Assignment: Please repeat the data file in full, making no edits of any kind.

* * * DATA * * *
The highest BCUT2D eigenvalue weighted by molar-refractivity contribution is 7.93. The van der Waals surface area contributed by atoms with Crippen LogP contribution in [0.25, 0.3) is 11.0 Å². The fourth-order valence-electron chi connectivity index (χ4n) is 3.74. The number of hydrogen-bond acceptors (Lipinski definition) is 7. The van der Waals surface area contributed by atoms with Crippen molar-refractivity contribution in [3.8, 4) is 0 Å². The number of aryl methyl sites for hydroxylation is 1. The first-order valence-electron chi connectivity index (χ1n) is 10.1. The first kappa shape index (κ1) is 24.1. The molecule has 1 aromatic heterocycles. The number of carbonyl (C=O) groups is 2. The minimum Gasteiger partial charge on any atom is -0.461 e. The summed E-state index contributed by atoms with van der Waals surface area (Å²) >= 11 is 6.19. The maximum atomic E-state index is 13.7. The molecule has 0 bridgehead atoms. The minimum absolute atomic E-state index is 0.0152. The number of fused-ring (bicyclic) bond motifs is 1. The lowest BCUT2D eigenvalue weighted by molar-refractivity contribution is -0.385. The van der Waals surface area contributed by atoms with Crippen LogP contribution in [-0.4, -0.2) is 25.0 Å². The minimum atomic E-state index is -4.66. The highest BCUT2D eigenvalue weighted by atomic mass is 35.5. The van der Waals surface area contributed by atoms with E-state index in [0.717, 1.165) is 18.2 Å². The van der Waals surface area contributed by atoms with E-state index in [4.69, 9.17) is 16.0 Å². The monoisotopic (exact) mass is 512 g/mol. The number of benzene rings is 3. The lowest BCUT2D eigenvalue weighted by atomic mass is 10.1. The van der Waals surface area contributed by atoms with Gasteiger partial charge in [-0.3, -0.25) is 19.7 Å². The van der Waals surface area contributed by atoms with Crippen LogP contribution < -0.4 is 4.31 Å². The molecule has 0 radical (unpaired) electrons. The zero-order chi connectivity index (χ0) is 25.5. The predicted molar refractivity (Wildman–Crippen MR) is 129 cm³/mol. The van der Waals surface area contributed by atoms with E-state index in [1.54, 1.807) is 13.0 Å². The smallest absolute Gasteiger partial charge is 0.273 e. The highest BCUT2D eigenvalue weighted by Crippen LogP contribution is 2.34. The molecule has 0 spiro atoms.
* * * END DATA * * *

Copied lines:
The highest BCUT2D eigenvalue weighted by molar-refractivity contribution is 7.93. The van der Waals surface area contributed by atoms with Crippen LogP contribution in [0.25, 0.3) is 11.0 Å². The fourth-order valence-electron chi connectivity index (χ4n) is 3.74. The number of hydrogen-bond acceptors (Lipinski definition) is 7. The van der Waals surface area contributed by atoms with Crippen molar-refractivity contribution in [3.8, 4) is 0 Å². The number of aryl methyl sites for hydroxylation is 1. The first-order valence-electron chi connectivity index (χ1n) is 10.1. The first kappa shape index (κ1) is 24.1. The molecule has 1 aromatic heterocycles. The number of carbonyl (C=O) groups is 2. The minimum Gasteiger partial charge on any atom is -0.461 e. The summed E-state index contributed by atoms with van der Waals surface area (Å²) >= 11 is 6.19. The maximum atomic E-state index is 13.7. The molecule has 0 bridgehead atoms. The minimum absolute atomic E-state index is 0.0152. The number of fused-ring (bicyclic) bond motifs is 1. The lowest BCUT2D eigenvalue weighted by molar-refractivity contribution is -0.385. The van der Waals surface area contributed by atoms with Crippen LogP contribution in [-0.4, -0.2) is 25.0 Å². The minimum atomic E-state index is -4.66. The highest BCUT2D eigenvalue weighted by atomic mass is 35.5. The van der Waals surface area contributed by atoms with E-state index in [0.717, 1.165) is 18.2 Å². The van der Waals surface area contributed by atoms with E-state index in [4.69, 9.17) is 16.0 Å². The monoisotopic (exact) mass is 512 g/mol. The number of benzene rings is 3. The lowest BCUT2D eigenvalue weighted by atomic mass is 10.1. The van der Waals surface area contributed by atoms with Gasteiger partial charge in [-0.3, -0.25) is 19.7 Å². The van der Waals surface area contributed by atoms with Crippen LogP contribution < -0.4 is 4.31 Å². The molecule has 0 radical (unpaired) electrons. The zero-order chi connectivity index (χ0) is 25.5. The predicted molar refractivity (Wildman–Crippen MR) is 129 cm³/mol. The van der Waals surface area contributed by atoms with E-state index in [1.54, 1.807) is 13.0 Å². The smallest absolute Gasteiger partial charge is 0.273 e. The highest BCUT2D eigenvalue weighted by Crippen LogP contribution is 2.34. The molecule has 0 spiro atoms.